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Jake Browne on the Uncalled Four Finale to Determine "Denver's Worst Person"

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Uncalled Four is a homegrown comedy success story. From its unsteady origins in dive bars (with the prototype name "Comics Against Civility" standing in until a punnier title emerged) to its current status as a full-fledged brand, Uncalled Four has maintained its gleefully irreverent comic voice while continually branching out into new venues. The brainchild of Zac Maas and Jake Browne, who also co-host the Whiskey & Cigarettes podcast, the show is loosely inspired by the popular game Cards Against Humanity. Each show calls upon comedians and audience members to generate their own cards, each more devastatingly wicked then the last. In advance of the season finale on June 26 — and the launch of a spinoff, No Holds Bar, at El Charrito June 20 — Westword caught up with Browne to discuss offended crowds and taking the show on the road to Los Angeles and the prestigious Bridgetown Comedy Festival in Portland, Oregon.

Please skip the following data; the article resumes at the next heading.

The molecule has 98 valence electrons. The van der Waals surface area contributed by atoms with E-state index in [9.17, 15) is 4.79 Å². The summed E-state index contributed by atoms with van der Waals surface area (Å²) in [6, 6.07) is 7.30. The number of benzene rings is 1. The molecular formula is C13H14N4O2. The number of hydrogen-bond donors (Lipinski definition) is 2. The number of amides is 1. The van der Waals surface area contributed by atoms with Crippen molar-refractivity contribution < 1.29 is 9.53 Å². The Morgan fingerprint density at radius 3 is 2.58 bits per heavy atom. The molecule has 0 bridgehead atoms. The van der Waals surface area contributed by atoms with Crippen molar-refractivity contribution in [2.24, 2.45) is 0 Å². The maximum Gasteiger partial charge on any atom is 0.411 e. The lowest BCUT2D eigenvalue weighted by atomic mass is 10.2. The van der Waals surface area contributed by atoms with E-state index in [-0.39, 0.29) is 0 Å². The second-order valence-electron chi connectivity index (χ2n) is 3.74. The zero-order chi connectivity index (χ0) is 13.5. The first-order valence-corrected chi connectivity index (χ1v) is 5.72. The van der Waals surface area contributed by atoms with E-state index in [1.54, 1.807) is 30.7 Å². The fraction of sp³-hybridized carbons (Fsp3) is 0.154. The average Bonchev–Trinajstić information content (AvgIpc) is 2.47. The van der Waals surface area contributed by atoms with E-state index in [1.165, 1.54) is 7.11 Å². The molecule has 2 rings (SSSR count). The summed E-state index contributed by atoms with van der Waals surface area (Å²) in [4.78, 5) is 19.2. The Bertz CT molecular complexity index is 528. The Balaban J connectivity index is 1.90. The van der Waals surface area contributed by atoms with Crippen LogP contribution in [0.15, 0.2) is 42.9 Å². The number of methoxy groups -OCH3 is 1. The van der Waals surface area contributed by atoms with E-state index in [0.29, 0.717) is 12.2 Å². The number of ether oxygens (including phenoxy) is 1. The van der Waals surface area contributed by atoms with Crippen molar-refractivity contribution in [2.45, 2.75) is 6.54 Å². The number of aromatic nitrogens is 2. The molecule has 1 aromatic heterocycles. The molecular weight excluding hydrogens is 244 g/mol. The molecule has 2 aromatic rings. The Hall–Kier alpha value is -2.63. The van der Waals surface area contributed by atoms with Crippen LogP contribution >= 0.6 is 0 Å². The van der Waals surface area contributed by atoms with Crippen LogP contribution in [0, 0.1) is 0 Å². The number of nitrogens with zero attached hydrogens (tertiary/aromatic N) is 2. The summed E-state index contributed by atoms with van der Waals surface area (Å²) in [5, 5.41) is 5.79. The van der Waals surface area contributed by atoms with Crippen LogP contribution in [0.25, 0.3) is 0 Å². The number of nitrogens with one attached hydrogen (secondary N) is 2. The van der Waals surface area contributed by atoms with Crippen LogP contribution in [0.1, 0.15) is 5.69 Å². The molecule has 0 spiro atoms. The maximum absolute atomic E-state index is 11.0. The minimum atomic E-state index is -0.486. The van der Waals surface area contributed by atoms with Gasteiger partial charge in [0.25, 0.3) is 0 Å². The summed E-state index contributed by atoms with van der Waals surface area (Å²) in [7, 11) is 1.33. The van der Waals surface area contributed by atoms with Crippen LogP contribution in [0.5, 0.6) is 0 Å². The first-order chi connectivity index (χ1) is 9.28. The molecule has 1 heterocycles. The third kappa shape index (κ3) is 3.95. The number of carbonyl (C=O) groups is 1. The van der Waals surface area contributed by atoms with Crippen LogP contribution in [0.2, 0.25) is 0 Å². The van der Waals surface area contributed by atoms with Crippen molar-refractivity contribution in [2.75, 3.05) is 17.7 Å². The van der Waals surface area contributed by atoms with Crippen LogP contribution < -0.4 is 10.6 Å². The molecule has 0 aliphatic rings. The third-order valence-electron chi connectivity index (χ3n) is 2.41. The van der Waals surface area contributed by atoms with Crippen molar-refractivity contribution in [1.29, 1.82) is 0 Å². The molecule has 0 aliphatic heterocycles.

Westword: When did you decide to change the name from Comics Against Civility to Uncalled Four? Was that a branding or copyright issue?

Jake Browne: Early on we reached out to Cards Against Humanity creator Max Temkin and he was surprisingly cool — as long as we weren't making money off of what we were doing. So we went to some dopeass lawyers and said, "How can we start making money legally?" According to them, we needed our own look and feel to expand, so we did this extensive rebrand. Plus Crabs Adjust Humidity exists; how could we beat that?

What is your basis for distinguishing your show from the popular party game? (There's a lot of Helvetica and casual misanthropy involved with both.)